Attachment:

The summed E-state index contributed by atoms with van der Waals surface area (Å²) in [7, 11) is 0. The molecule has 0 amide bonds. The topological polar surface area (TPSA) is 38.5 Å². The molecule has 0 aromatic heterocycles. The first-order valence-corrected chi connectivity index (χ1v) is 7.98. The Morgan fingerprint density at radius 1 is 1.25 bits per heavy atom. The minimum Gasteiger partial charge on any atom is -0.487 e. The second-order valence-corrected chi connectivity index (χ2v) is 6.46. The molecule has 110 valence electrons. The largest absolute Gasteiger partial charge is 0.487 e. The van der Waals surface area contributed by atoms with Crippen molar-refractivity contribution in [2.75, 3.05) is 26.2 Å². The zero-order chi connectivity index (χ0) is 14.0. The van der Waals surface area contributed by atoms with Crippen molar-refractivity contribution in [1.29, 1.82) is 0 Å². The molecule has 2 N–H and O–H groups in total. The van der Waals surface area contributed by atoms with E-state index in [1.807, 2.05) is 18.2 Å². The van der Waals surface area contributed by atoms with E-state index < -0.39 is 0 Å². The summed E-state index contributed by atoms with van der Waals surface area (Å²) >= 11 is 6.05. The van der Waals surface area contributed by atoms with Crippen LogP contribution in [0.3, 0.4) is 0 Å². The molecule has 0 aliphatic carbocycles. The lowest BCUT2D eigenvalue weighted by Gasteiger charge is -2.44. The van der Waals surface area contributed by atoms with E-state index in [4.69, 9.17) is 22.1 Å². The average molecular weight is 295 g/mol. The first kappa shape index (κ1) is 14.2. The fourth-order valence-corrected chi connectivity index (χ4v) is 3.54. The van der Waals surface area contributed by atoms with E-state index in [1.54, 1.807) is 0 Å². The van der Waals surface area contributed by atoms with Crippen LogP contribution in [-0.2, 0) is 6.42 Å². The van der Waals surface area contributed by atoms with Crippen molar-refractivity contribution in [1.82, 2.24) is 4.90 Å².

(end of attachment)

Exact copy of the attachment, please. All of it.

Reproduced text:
The summed E-state index contributed by atoms with van der Waals surface area (Å²) in [7, 11) is 0. The molecule has 0 amide bonds. The topological polar surface area (TPSA) is 38.5 Å². The molecule has 0 aromatic heterocycles. The first-order valence-corrected chi connectivity index (χ1v) is 7.98. The Morgan fingerprint density at radius 1 is 1.25 bits per heavy atom. The minimum Gasteiger partial charge on any atom is -0.487 e. The second-order valence-corrected chi connectivity index (χ2v) is 6.46. The molecule has 110 valence electrons. The largest absolute Gasteiger partial charge is 0.487 e. The van der Waals surface area contributed by atoms with Crippen molar-refractivity contribution in [2.75, 3.05) is 26.2 Å². The zero-order chi connectivity index (χ0) is 14.0. The van der Waals surface area contributed by atoms with Crippen molar-refractivity contribution in [1.29, 1.82) is 0 Å². The molecule has 2 N–H and O–H groups in total. The van der Waals surface area contributed by atoms with E-state index in [1.807, 2.05) is 18.2 Å². The van der Waals surface area contributed by atoms with E-state index < -0.39 is 0 Å². The summed E-state index contributed by atoms with van der Waals surface area (Å²) >= 11 is 6.05. The van der Waals surface area contributed by atoms with Crippen LogP contribution in [0.3, 0.4) is 0 Å². The molecule has 0 aliphatic carbocycles. The lowest BCUT2D eigenvalue weighted by Gasteiger charge is -2.44. The van der Waals surface area contributed by atoms with E-state index in [4.69, 9.17) is 22.1 Å². The average molecular weight is 295 g/mol. The first kappa shape index (κ1) is 14.2. The fourth-order valence-corrected chi connectivity index (χ4v) is 3.54. The van der Waals surface area contributed by atoms with E-state index in [1.54, 1.807) is 0 Å². The van der Waals surface area contributed by atoms with Crippen LogP contribution in [-0.2, 0) is 6.42 Å². The van der Waals surface area contributed by atoms with Crippen molar-refractivity contribution in [1.82, 2.24) is 4.90 Å².